A small clump of chives in the soft fruit area of the garden. This morning they were alive with pollinating insects but the tortoiseshell butterfly flew off just before the shutter clicked. Without these insects we'd all be in deep trouble so do try and make room for them wherever you can.
When I started this garden seven years ago the idea was not just for it to provide fresh fruit and veg for myself and family but for it to be also an essential part of the local ecosystem. I could have created a sterile oasis that still produced food but at what cost?
Neatly ordered it ain't but the variety of wildlife it now supports never ceases to amaze me.
This is a shot taken from the bedroom window. The main veg plot is on the left but I have containers dotted about all over the place.
If you want to encourage diversity in your garden you have to be prepared for at least a little untidiness. Neatly manicured lawns and immaculate flower beds fill me with horror. I just don't understand their purpose. My veg patch is kept weeded but the rest of the garden is more or less left to its own devices. I have sown wildflower seeds and planted spring bulbs but these are dotted among everything else, including dandelions. A lot of people reach for the Roundup as soon as they spot a dandelion but their seed heads are a great source of food for many bird species. Anyway, with 'weeds' rampant in neighbouring gardens and in the surrounding countryside killing a few dandelions is certainly not going to stop their wind-borne seeds from settling on your precious plot.
At the bottom of my garden I have a boggy 'woodland' area. This is overhung by neighbour's trees and also has a couple of my own apples. The canopy is quite open so underneath I have rhododendrons for a bit of colour with raspberries and gooseberries for food. The ground has clumps of shade-loving wild garlic so I suppose this is what people now call 'forest gardening' but it just seemed a sensible use of space to me.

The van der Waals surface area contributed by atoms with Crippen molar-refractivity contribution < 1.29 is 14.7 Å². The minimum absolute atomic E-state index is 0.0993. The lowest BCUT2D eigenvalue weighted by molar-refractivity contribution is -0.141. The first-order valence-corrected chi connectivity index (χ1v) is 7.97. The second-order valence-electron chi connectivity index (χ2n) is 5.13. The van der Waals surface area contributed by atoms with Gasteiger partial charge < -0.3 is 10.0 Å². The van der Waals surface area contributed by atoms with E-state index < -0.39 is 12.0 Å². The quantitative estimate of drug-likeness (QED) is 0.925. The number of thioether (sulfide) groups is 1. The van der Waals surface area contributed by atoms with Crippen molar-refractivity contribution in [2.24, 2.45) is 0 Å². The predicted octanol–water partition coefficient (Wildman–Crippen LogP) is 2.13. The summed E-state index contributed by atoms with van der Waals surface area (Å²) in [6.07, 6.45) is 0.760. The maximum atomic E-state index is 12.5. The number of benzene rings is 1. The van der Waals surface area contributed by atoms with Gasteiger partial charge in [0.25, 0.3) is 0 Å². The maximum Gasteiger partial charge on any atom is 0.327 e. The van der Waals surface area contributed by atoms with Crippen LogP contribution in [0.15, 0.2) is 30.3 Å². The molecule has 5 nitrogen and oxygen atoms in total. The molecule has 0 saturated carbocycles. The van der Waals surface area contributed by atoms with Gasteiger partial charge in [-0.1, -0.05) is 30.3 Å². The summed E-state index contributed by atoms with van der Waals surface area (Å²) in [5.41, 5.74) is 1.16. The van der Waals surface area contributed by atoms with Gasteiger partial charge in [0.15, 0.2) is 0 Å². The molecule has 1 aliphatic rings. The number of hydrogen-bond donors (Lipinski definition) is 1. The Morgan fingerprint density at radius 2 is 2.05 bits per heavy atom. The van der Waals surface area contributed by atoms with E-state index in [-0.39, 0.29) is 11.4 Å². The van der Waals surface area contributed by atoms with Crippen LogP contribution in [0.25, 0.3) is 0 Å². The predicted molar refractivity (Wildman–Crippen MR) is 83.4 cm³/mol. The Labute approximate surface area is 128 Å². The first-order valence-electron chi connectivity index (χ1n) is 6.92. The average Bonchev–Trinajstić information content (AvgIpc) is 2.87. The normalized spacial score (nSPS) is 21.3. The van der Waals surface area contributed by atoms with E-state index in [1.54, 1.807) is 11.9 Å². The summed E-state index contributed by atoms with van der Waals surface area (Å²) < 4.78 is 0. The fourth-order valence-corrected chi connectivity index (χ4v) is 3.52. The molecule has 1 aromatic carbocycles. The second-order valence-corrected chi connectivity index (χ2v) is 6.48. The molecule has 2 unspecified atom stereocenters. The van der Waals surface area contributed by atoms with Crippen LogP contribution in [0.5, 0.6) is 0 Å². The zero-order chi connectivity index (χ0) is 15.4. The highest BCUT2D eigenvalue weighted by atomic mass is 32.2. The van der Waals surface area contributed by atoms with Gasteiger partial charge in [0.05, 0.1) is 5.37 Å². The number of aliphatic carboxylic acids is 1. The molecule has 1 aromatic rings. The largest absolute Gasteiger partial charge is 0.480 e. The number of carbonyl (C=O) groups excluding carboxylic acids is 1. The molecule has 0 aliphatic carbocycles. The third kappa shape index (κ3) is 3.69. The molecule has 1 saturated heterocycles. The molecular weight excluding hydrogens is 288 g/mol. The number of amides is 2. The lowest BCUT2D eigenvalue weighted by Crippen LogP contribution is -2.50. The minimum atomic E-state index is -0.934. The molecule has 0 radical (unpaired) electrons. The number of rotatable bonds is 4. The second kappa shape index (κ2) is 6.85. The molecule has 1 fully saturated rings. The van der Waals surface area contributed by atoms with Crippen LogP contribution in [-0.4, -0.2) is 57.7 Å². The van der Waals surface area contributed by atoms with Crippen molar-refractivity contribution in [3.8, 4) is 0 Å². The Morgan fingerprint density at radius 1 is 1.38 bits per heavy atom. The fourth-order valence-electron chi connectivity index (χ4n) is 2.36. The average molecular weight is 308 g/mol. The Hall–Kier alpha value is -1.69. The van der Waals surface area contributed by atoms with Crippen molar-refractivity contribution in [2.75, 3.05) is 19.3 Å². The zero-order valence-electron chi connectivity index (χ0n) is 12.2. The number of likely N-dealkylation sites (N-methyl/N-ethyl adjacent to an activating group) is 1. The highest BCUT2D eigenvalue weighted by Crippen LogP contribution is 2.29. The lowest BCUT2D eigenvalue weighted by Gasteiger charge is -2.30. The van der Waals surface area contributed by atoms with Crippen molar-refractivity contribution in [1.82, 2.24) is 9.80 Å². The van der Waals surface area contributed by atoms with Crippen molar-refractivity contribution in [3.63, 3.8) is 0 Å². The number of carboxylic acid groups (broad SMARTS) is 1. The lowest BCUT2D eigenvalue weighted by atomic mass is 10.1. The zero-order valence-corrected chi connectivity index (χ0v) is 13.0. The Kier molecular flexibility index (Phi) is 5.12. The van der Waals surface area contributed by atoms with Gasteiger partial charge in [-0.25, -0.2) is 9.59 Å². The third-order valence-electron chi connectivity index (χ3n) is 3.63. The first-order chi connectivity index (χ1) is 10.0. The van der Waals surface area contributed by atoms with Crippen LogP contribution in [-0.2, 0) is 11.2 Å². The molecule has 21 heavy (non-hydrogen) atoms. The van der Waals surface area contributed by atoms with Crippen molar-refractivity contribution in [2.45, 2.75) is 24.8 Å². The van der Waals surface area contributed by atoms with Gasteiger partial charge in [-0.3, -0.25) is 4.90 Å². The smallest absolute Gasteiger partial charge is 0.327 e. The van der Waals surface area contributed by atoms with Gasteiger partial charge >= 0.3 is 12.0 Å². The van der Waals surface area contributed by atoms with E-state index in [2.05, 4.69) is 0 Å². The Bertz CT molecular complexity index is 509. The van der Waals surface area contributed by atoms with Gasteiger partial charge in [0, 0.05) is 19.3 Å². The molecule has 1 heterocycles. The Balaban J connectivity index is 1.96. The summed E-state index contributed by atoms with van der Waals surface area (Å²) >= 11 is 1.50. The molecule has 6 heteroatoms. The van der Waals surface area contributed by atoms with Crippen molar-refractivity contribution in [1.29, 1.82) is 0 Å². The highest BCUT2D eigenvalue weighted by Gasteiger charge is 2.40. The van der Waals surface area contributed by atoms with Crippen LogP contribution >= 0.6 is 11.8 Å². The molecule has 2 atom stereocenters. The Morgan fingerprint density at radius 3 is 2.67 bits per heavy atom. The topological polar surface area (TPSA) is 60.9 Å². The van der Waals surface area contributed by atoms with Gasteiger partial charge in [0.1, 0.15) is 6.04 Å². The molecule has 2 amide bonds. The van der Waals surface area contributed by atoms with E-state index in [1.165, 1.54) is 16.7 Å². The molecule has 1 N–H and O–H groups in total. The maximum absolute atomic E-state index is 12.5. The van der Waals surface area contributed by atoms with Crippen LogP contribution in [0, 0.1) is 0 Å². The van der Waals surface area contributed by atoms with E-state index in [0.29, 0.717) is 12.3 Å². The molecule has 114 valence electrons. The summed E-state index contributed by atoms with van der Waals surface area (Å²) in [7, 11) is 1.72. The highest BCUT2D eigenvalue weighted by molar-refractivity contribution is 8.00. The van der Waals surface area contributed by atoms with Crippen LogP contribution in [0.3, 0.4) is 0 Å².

Three years ago I built a big pile of large stones close to the cherry tree and just left it to see what would happen. Very soon it was covered in grass and assorted 'weeds' but it also sprouted self-seeded raspberry, blackcurrant and bramble plants along with holly and a couple of unknown shrubs. I'm pretty sure these arrive in the droppings of birds which peck at the cherries or simply roost in the tree. Amphibians also love to shelter in the damp nooks and crannies between the stones and there are shrews and hedgehogs regularly seen there.
In addition to the boulder heap I also pile up all tree and shrub prunings and leave them over winter as a refuge for whatever fancies living among them. In late spring, when the hibernating creatures are moving about, the rubbish goes through the shredder and is composted. And that's another thing, the big open compost heap is winter home to yet more life. When I dig into it in spring you should see the ensuing feeding frenzy as birds from all around come to search for their creepy-crawly dinner.
To me, all of this seems like a win-win situation. Insects pollinate my plants, birds eat insects, amphibians and hedgehogs eat slugs and snails and I get to eat as much fresh fruit and vegetables as I want. It's a cycle and, so long as I don't upset the balance too much, it will simply keep on going.